On this day in 1944, a confidential memorandum from General George C. Marshall was distributed to all War Department General Staff and Special Staff divisions, overseas commanders, Army Ground Forces down to tactical units, as well as Army Air Forces, Army Service Forces, and Defense Commands down to posts, camps, and stations.
The constantly increasing shortages in manpower make it imperative for the Army to intensify its efforts to build up the strength of the Women’s Army Corps. A new drive is therefore to be launched which must be strongly supported by all concerned.
The Women’s Army Corps is now an integral part of the Army and a highly essential part of our war effort. Its units have met their responsibilities with efficiency and are rendering an invaluable service. However, reports indicate that there are local commanders who have failed to provide the necessary leadership and have in fact in some instances made evident their disapproval of the Women’s Army Corps. The attitude of the men has quickly reflected the leadership of their commanders, as always.
All commanders in the military establishment are charged with the duty of seeing that the dignity and importance of the work which women are performing are recognized and that the policy of the War Department is supported by strong affirmative action. – G. C. Marshall
The memo was in response to Women’s Army Corps Colonel Oveta Culp Hobby’s increasing concern that the “attitude of soldiers toward women in the military services” was a serious deterrent to recruiting. A few days later she reported that anti-W.A.C. statements had been made by some high-ranking officials, most of whom were not familiar with W.A.C. employment. Citing a major general’s remark in a national magazine that he “fortunately” had no experience working with the W.A.C. and did not want any ‘Wacs’ in his command, Colonel Hobby noted: “The attitude of the officers and enlisted men in the field will never change to the degree desired as long as key personnel, whose expressions can be assumed to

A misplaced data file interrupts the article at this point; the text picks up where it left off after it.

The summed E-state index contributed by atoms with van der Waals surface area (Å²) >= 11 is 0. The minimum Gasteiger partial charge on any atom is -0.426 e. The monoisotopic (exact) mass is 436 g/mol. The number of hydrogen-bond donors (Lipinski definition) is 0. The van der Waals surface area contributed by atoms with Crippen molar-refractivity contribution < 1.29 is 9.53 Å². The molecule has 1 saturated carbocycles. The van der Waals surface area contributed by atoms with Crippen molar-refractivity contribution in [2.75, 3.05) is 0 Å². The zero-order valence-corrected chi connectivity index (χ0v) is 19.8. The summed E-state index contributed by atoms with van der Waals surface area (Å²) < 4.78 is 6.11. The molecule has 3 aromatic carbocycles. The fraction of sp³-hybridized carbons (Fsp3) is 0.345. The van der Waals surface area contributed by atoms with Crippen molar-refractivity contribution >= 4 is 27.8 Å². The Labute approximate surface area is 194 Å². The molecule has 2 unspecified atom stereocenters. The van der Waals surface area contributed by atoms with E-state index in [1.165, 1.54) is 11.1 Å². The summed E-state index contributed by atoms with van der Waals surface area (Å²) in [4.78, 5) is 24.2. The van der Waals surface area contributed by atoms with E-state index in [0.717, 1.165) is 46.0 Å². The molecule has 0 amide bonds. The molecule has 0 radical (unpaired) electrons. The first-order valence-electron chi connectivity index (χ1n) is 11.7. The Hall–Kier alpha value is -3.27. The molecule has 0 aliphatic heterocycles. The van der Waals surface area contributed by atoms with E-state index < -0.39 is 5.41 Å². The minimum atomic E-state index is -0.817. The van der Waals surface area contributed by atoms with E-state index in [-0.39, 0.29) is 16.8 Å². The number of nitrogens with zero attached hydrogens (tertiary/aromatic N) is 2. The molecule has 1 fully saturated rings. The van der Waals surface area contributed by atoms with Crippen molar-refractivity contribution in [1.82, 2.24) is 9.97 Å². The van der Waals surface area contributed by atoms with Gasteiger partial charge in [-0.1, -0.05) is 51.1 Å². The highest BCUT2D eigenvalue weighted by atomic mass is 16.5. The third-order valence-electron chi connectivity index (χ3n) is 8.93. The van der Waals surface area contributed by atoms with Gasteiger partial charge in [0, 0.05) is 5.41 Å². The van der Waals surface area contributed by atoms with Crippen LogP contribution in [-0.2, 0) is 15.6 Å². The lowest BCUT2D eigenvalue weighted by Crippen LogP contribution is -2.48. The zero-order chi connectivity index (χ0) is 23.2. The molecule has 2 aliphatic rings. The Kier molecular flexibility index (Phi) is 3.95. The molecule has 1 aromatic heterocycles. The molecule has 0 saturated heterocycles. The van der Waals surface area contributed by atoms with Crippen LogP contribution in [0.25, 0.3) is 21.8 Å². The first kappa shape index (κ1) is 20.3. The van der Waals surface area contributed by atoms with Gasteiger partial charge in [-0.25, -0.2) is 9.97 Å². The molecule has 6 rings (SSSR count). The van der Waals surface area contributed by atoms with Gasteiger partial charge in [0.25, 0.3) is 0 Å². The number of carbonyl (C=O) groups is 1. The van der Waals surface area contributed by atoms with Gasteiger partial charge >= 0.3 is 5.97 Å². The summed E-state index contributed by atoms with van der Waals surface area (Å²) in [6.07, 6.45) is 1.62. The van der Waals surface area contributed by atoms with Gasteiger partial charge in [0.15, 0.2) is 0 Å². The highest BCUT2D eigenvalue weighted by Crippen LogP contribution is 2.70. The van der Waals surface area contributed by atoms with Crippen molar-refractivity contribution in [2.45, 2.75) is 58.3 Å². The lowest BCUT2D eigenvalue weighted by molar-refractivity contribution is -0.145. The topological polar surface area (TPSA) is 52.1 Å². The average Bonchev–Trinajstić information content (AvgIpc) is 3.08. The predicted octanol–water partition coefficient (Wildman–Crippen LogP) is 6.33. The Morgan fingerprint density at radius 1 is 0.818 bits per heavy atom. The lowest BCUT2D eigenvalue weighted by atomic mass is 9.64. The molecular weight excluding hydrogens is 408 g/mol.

reflect the War Department attitude, make statements such as these.”
Later that month, General Marshall directed that a public relations group be formed to depict the W.A.C. program as successful. The Bureau of Public Relations was supplemented by twelve officer grades—six male and six female—to form the W.A.C. Group, headed by Colonel J. Noel Macy. Stories and photographs were to present the Women’s Army Corps as a success, showing the women performing jobs that were necessary to the war effort.